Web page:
Consider Different Kinds of Accommodations  

Figuring out my specific event needs proved to be more difficult than I expected. With a panel of varying abilities, I needed more than just one interpreter. My event consisted of two Deaf ASL users, a deaf panelist who speaks, a hearing moderator, and a mix of needs from the audience.

In the end the best solution was to use a combination of accomodations : several American Sign Language interpreters, along with Communication Access Real-time Translation (CART)

Find a Trusted ASL Interpreting Service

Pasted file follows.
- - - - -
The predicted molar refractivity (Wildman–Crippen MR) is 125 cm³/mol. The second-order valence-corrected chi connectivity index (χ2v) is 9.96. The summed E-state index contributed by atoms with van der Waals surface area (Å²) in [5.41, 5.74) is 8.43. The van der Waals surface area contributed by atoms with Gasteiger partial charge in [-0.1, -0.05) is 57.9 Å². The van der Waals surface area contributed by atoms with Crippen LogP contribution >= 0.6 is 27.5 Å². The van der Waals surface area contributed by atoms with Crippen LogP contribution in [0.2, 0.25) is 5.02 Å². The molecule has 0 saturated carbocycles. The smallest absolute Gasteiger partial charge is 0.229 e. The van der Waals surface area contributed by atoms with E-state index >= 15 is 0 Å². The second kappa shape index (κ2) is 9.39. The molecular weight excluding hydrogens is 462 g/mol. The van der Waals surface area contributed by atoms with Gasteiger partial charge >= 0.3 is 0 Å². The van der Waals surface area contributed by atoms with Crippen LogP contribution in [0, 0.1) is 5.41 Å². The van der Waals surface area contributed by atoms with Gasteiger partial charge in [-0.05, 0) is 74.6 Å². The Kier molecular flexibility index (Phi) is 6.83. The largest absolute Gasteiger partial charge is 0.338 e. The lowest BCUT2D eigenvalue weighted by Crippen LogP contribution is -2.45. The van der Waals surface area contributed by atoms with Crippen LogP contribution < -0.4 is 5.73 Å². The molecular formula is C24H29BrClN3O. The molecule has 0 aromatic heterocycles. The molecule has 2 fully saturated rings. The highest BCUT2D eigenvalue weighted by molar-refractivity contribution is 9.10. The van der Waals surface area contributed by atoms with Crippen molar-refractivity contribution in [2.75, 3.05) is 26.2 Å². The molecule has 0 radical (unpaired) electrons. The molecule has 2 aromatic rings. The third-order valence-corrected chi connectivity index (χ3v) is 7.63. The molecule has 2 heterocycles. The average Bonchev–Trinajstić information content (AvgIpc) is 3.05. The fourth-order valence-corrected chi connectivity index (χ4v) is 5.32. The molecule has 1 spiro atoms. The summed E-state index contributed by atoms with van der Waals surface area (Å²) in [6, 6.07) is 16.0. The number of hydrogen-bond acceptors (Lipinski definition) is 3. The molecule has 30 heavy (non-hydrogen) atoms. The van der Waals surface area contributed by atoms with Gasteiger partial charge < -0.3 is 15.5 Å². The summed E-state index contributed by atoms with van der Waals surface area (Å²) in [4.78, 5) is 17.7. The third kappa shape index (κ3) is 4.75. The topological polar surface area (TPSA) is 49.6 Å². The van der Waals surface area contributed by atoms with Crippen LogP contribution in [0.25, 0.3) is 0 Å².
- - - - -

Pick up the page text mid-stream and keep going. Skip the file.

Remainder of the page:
Gallaudet’s design professor Scott Carollo recommended a great resource, Gallaudet Interpreting Service (GIS). GIS informed me that two interpreters would be required for this event: one to interpret spoken word and one to voice for the Deaf clients.  

Since every event is unique, I highly recommend that event planners in the DC-MD-VA area reach out to GIS to get an accurate idea of how many interpreters your event needs. Even if you do not end up contracting with GIS, use their estimate as a guide for how many interpreters to hire. It will alleviate any confusion from agencies giving wildly different estimates.

No matter who you end up hiring, please use certified interpreters! Interpreting is a skill, and it will be a better experience for everyone if the interpreters are professionals.